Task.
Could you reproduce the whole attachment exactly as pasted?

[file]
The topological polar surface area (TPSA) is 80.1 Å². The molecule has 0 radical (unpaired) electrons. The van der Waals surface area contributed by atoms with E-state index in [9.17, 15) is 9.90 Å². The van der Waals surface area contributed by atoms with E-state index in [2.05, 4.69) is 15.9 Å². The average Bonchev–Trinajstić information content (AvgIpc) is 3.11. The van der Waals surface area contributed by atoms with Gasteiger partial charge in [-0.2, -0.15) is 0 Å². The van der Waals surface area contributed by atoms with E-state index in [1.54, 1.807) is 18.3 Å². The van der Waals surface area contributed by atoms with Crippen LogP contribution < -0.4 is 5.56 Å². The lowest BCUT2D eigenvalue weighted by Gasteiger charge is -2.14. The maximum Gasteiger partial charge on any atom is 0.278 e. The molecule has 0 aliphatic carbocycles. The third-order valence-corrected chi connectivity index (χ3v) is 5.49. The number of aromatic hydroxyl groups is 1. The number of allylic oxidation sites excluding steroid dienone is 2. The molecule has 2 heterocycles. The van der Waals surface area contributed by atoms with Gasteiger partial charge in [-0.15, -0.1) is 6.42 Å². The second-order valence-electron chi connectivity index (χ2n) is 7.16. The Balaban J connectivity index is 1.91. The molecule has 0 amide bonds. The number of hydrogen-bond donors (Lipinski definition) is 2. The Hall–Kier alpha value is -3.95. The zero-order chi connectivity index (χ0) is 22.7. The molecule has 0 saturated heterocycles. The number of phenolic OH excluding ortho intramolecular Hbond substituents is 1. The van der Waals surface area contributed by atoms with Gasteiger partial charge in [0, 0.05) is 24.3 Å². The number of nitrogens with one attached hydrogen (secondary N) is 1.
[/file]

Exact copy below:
The topological polar surface area (TPSA) is 80.1 Å². The molecule has 0 radical (unpaired) electrons. The van der Waals surface area contributed by atoms with E-state index in [9.17, 15) is 9.90 Å². The van der Waals surface area contributed by atoms with E-state index in [2.05, 4.69) is 15.9 Å². The average Bonchev–Trinajstić information content (AvgIpc) is 3.11. The van der Waals surface area contributed by atoms with Gasteiger partial charge in [-0.2, -0.15) is 0 Å². The van der Waals surface area contributed by atoms with E-state index in [1.54, 1.807) is 18.3 Å². The van der Waals surface area contributed by atoms with Crippen LogP contribution < -0.4 is 5.56 Å². The lowest BCUT2D eigenvalue weighted by Gasteiger charge is -2.14. The maximum Gasteiger partial charge on any atom is 0.278 e. The molecule has 0 aliphatic carbocycles. The third-order valence-corrected chi connectivity index (χ3v) is 5.49. The number of aromatic hydroxyl groups is 1. The number of allylic oxidation sites excluding steroid dienone is 2. The molecule has 2 heterocycles. The van der Waals surface area contributed by atoms with Gasteiger partial charge in [-0.15, -0.1) is 6.42 Å². The second-order valence-electron chi connectivity index (χ2n) is 7.16. The Balaban J connectivity index is 1.91. The molecule has 0 amide bonds. The number of hydrogen-bond donors (Lipinski definition) is 2. The Hall–Kier alpha value is -3.95. The zero-order chi connectivity index (χ0) is 22.7. The molecule has 0 saturated heterocycles. The number of phenolic OH excluding ortho intramolecular Hbond substituents is 1. The van der Waals surface area contributed by atoms with Gasteiger partial charge in [0, 0.05) is 24.3 Å². The number of nitrogens with one attached hydrogen (secondary N) is 1.